# How do you solve #x^2 + 5x + 1 = 0# using the quadratic formula?

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To solve the quadratic equation ( x^2 + 5x + 1 = 0 ) using the quadratic formula, ( x = \frac{{-b \pm \sqrt{{b^2 - 4ac}}}}{{2a}} ), where ( a = 1 ), ( b = 5 ), and ( c = 1 ).

Substitute the values of ( a ), ( b ), and ( c ) into the formula: ( x = \frac{{-5 \pm \sqrt{{5^2 - 4 \cdot 1 \cdot 1}}}}{{2 \cdot 1}} )

Calculate the discriminant: ( \text{Discriminant} = b^2 - 4ac = 5^2 - 4 \cdot 1 \cdot 1 = 25 - 4 = 21 )

Apply the square root to the discriminant: ( \sqrt{21} )

Then, the solutions are: ( x = \frac{{-5 + \sqrt{21}}}{{2}} ) and ( x = \frac{{-5 - \sqrt{21}}}{{2}} ).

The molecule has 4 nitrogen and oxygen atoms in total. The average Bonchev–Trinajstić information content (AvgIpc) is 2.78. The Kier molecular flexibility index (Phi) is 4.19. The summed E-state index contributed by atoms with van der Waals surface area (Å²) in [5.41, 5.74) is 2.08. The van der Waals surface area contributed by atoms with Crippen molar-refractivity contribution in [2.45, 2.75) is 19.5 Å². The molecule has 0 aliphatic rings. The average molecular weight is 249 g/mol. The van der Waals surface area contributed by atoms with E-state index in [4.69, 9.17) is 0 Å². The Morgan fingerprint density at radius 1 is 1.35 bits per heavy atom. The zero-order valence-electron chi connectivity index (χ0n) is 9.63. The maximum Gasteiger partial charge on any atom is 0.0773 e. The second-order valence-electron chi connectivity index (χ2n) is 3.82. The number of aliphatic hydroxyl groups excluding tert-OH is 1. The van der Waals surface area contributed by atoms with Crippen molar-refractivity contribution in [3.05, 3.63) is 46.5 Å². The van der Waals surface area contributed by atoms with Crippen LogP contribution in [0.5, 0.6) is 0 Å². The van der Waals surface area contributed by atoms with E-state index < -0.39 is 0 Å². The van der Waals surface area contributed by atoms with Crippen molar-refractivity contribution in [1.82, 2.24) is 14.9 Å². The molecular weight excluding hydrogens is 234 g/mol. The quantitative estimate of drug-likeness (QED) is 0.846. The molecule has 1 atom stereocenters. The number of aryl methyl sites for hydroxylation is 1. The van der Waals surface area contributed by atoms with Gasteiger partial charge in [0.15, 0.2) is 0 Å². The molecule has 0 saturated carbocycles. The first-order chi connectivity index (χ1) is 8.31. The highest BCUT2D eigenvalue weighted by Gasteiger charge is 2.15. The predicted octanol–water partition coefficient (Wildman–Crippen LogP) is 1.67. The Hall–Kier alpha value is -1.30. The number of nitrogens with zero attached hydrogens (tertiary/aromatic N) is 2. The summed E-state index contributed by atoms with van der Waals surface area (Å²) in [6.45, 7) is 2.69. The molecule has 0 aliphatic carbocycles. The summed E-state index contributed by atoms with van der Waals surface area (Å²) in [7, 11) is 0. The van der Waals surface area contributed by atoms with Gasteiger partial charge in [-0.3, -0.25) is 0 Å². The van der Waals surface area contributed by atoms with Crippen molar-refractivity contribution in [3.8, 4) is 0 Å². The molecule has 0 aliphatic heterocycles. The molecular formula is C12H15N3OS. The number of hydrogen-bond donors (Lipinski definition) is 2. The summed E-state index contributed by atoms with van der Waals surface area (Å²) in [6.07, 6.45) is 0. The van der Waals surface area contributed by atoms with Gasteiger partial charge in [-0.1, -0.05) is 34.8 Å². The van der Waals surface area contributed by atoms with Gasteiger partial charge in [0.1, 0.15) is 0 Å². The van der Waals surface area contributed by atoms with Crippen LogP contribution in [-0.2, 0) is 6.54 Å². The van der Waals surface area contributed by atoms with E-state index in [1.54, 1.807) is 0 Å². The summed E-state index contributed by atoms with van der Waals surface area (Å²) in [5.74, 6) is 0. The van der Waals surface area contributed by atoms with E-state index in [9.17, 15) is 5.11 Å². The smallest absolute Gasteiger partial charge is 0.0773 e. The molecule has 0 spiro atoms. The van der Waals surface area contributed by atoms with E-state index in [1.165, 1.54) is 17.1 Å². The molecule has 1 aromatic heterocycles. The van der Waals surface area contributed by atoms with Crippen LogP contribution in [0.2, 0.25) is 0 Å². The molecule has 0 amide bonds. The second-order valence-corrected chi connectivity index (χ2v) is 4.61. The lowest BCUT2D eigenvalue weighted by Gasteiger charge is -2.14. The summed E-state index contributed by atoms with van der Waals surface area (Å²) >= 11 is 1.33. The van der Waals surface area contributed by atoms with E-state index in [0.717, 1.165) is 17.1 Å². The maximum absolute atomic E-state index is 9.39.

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When evaluating a one-sided limit, you need to be careful when a quantity is approaching zero since its sign is different depending on which way it is approaching zero from. Let us look at some examples.

When evaluating a one-sided limit, you need to be careful when a quantity is approaching zero since its sign is different depending on which way it is approaching zero from. Let us look at some examples.

When evaluating a one-sided limit, you need to be careful when a quantity is approaching zero since its sign is different depending on which way it is approaching zero from. Let us look at some examples.

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